Early Lessons, Volume 1

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Baudry's European library, 1847

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Page 240 - Those ten persons, therefore, could make among them upwards of forty-eight thousand pins in a day. Each person, therefore, making a tenth part of forty-eight thousand pins, might be considered as making four thousand eight hundred pins in a day. But if they had all wrought separately and independently, and without any of them having been educated to this peculiar business, they certainly could not each of them have made twenty, perhaps not one pin in a day...
Page 240 - I have seen a small manufactory of this kind where ten men only were employed and where some of them consequently performed two or three distinct operations. But though they were very poor and therefore but indifferently accommodated with the necessary machinery, they could, when they exerted themselves, make among them about twelve pounds of pins in a day.
Page 267 - ... for want of a nail the shoe was lost; for want of a shoe the horse was lost; and for want of a horse the rider was lost...
Page 30 - " No, mother, he did not," said Robert ; for he was in hopes that when Frank came in he should persuade him to say that he did not do it.
Page 33 - I •will whip you now," said he, " and then, I hope, you will not." So Robert was whipped, till he cried so loud with the pain, that the whole neighbourhood could hear him.
Page 31 - Robert ran for the switch, and in the garden he met his brother. He stopped him, and told him in a great hurry all that he had said to his mother ; and he begged of him not to tell the truth, but to say the same as he had done. " No, I will not tell a lie,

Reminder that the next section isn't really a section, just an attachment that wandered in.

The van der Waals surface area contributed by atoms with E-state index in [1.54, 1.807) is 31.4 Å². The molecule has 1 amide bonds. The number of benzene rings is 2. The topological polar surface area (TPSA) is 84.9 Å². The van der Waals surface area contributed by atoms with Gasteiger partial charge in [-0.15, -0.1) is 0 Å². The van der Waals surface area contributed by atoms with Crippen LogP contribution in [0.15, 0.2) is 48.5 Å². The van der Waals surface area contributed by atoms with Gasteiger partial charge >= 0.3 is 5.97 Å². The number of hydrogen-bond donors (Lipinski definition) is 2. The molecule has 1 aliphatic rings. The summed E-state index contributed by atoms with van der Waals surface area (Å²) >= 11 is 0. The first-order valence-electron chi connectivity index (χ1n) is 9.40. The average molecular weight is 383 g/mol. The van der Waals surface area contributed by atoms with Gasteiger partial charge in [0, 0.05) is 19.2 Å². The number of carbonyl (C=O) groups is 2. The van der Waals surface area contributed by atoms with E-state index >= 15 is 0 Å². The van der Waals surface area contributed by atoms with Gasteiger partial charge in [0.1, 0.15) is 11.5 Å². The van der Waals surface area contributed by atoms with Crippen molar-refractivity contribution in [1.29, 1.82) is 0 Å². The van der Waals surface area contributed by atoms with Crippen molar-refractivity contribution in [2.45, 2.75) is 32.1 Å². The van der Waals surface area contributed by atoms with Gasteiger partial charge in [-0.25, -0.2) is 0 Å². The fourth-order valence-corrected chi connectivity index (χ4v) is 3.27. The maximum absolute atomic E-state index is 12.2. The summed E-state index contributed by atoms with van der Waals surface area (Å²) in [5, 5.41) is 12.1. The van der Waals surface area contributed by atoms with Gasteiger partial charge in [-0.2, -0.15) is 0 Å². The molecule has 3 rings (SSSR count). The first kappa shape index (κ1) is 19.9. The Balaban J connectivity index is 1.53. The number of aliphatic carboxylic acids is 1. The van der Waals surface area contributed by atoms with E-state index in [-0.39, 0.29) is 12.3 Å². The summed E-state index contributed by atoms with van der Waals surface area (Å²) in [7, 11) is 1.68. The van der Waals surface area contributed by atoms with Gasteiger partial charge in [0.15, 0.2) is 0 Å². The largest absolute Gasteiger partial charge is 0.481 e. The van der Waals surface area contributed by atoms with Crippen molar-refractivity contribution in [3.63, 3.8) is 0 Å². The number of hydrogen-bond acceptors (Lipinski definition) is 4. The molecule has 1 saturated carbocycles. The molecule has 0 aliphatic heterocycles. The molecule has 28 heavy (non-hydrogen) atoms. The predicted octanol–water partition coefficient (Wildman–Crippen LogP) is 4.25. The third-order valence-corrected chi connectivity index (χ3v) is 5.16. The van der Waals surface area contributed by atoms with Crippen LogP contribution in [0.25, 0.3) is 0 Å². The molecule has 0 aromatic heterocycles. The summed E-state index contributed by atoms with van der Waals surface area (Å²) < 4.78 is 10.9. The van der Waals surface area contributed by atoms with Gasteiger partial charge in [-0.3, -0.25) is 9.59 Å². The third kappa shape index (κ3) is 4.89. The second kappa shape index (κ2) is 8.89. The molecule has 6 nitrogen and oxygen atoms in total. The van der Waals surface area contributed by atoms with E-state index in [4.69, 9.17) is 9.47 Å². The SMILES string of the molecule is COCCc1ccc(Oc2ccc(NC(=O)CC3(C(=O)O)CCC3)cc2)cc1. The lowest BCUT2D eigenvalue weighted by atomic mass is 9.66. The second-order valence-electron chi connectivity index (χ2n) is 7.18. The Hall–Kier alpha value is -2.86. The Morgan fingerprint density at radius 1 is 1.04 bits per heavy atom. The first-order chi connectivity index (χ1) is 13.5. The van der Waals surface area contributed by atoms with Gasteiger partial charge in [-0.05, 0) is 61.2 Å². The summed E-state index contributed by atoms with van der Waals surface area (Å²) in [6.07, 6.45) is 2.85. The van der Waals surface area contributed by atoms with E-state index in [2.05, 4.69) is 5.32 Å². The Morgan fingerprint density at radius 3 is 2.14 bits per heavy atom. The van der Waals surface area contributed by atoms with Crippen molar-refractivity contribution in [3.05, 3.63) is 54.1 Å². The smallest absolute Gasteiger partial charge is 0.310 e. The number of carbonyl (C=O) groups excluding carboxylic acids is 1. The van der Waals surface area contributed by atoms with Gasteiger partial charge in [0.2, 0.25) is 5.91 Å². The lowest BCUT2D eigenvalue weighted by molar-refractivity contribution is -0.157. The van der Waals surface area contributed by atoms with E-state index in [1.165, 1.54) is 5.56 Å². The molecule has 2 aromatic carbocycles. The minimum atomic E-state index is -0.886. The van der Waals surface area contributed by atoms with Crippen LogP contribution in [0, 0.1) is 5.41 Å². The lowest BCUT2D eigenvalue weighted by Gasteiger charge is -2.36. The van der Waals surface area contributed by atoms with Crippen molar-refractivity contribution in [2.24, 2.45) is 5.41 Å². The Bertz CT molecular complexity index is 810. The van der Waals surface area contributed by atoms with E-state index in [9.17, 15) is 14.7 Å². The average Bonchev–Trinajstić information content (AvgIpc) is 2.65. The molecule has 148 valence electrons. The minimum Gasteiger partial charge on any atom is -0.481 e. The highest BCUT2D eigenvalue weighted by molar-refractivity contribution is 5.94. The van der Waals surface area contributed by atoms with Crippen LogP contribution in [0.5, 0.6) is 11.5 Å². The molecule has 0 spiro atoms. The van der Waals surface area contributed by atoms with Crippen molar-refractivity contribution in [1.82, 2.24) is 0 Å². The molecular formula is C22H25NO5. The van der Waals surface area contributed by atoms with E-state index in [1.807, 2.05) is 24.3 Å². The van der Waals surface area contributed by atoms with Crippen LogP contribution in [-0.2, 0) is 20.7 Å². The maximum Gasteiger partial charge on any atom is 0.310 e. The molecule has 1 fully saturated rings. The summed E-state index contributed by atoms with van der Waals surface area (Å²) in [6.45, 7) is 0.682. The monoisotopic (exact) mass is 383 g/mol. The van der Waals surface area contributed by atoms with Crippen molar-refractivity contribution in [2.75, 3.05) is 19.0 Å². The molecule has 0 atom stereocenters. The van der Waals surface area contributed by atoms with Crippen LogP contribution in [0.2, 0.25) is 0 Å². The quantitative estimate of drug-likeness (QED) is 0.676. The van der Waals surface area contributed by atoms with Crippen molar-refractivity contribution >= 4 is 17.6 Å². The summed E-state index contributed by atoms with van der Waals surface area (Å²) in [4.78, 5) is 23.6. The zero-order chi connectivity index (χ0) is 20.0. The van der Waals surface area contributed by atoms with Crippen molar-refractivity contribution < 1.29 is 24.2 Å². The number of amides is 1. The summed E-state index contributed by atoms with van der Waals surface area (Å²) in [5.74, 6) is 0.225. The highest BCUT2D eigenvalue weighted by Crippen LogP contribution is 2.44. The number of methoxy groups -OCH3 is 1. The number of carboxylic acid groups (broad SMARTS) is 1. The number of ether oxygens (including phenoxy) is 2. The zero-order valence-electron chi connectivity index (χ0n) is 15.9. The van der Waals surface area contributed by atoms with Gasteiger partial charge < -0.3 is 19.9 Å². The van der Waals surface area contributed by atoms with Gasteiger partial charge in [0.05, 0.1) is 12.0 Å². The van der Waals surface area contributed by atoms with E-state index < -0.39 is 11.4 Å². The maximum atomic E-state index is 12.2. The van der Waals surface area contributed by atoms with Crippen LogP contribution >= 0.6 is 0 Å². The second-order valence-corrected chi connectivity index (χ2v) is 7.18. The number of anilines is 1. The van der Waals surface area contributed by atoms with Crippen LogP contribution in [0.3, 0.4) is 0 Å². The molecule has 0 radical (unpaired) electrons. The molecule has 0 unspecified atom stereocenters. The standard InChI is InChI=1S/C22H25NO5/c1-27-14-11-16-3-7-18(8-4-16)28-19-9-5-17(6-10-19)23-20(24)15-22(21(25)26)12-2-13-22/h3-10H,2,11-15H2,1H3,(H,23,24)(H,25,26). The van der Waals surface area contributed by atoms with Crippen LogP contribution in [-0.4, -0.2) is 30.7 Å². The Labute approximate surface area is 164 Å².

Page 25 - The reason that Robert told lies, was, because he was afraid of being punished for his faults, if he confessed them. He was a coward, and could not bear the least pain ; but Frank was a brave boy, and could bear to be punished for little faults : his mother never punished him so much for such little faults, as she did Robert for the lies which he told, and which she found out afterwards.
Page 117 - Ah ! spare yon emmet, rich in hoarded grain ; He lives with pleasure, and he dies with pain.
Page 26 - Now there was a basin of milk standing upon the hearth ; and the little boys did not see whereabouts it stood ; for it was behind them. As they were both playing with the dog, they kicked it with their feet, and threw it down; and the basin broke, and all the milk ran out of it over the hearth and about...
Page 61 - Ned was now so much ashamed, that he almost forgot the pain, and wished to run away ; but he was so much hurt, that he was obliged to sit down again. The truth of the matter was soon told by Charles, and as soon believed by all the people present who knew him ; for he had the character of being an honest boy ; and Ned was known to be a thief and a liar. So nobody pitied Ned for the pain he felt. " He deserves it,

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